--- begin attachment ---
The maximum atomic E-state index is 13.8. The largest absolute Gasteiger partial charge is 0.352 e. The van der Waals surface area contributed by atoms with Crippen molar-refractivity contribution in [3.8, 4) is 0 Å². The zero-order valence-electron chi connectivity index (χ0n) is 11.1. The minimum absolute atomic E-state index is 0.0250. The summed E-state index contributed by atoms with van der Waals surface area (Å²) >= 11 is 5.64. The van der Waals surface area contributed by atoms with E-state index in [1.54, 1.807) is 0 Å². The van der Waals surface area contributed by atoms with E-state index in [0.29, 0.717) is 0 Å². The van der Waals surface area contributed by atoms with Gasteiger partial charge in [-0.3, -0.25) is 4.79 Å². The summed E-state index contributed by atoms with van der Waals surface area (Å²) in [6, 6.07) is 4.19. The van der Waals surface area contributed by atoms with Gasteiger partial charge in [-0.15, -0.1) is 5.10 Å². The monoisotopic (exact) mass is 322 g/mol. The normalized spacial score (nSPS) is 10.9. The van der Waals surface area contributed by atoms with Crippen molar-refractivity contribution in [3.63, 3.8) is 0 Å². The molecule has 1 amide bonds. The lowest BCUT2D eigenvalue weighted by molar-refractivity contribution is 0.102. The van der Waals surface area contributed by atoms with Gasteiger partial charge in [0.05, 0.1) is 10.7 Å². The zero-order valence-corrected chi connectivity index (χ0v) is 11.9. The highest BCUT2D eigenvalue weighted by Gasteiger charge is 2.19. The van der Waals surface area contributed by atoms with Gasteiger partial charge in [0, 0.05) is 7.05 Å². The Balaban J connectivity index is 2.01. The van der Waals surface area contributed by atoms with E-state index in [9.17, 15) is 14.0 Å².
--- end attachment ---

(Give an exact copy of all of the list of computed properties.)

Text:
The maximum atomic E-state index is 13.8. The largest absolute Gasteiger partial charge is 0.352 e. The van der Waals surface area contributed by atoms with Crippen molar-refractivity contribution in [3.8, 4) is 0 Å². The zero-order valence-electron chi connectivity index (χ0n) is 11.1. The minimum absolute atomic E-state index is 0.0250. The summed E-state index contributed by atoms with van der Waals surface area (Å²) >= 11 is 5.64. The van der Waals surface area contributed by atoms with E-state index in [1.54, 1.807) is 0 Å². The van der Waals surface area contributed by atoms with E-state index in [0.29, 0.717) is 0 Å². The van der Waals surface area contributed by atoms with Gasteiger partial charge in [-0.3, -0.25) is 4.79 Å². The summed E-state index contributed by atoms with van der Waals surface area (Å²) in [6, 6.07) is 4.19. The van der Waals surface area contributed by atoms with Gasteiger partial charge in [-0.15, -0.1) is 5.10 Å². The monoisotopic (exact) mass is 322 g/mol. The normalized spacial score (nSPS) is 10.9. The van der Waals surface area contributed by atoms with Crippen molar-refractivity contribution in [3.63, 3.8) is 0 Å². The molecule has 1 amide bonds. The lowest BCUT2D eigenvalue weighted by molar-refractivity contribution is 0.102. The van der Waals surface area contributed by atoms with Gasteiger partial charge in [0.05, 0.1) is 10.7 Å². The zero-order valence-corrected chi connectivity index (χ0v) is 11.9. The highest BCUT2D eigenvalue weighted by Gasteiger charge is 2.19. The van der Waals surface area contributed by atoms with Gasteiger partial charge in [0, 0.05) is 7.05 Å². The Balaban J connectivity index is 2.01. The van der Waals surface area contributed by atoms with E-state index in [9.17, 15) is 14.0 Å².